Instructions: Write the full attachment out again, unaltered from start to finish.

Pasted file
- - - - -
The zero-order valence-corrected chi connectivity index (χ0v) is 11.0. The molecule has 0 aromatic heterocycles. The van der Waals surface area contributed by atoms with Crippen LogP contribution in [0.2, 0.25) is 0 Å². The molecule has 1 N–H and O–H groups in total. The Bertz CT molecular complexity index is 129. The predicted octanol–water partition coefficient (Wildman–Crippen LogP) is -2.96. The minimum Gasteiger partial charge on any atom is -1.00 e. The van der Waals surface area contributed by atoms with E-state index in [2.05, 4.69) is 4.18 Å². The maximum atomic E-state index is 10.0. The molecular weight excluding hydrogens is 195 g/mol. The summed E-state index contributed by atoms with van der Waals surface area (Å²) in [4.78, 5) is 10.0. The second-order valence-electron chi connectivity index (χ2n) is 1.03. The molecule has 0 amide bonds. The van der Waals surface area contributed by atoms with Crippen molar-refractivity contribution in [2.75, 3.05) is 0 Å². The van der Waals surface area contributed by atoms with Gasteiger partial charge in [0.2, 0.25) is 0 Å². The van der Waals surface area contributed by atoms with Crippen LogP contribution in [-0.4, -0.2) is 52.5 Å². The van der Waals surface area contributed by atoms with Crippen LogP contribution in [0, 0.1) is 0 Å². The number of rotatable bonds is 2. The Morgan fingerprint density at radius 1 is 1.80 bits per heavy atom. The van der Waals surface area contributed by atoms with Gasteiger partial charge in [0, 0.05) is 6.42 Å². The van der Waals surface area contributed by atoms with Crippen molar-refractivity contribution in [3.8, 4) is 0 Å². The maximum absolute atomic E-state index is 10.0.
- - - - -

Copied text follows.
The zero-order valence-corrected chi connectivity index (χ0v) is 11.0. The molecule has 0 aromatic heterocycles. The van der Waals surface area contributed by atoms with Crippen LogP contribution in [0.2, 0.25) is 0 Å². The molecule has 1 N–H and O–H groups in total. The Bertz CT molecular complexity index is 129. The predicted octanol–water partition coefficient (Wildman–Crippen LogP) is -2.96. The minimum Gasteiger partial charge on any atom is -1.00 e. The van der Waals surface area contributed by atoms with E-state index in [2.05, 4.69) is 4.18 Å². The maximum atomic E-state index is 10.0. The molecular weight excluding hydrogens is 195 g/mol. The summed E-state index contributed by atoms with van der Waals surface area (Å²) in [4.78, 5) is 10.0. The second-order valence-electron chi connectivity index (χ2n) is 1.03. The molecule has 0 amide bonds. The van der Waals surface area contributed by atoms with Crippen molar-refractivity contribution in [2.75, 3.05) is 0 Å². The van der Waals surface area contributed by atoms with Gasteiger partial charge in [0.2, 0.25) is 0 Å². The van der Waals surface area contributed by atoms with Crippen LogP contribution in [-0.4, -0.2) is 52.5 Å². The van der Waals surface area contributed by atoms with Crippen LogP contribution in [0, 0.1) is 0 Å². The number of rotatable bonds is 2. The Morgan fingerprint density at radius 1 is 1.80 bits per heavy atom. The van der Waals surface area contributed by atoms with Gasteiger partial charge in [0, 0.05) is 6.42 Å². The van der Waals surface area contributed by atoms with Crippen molar-refractivity contribution in [3.8, 4) is 0 Å². The maximum absolute atomic E-state index is 10.0.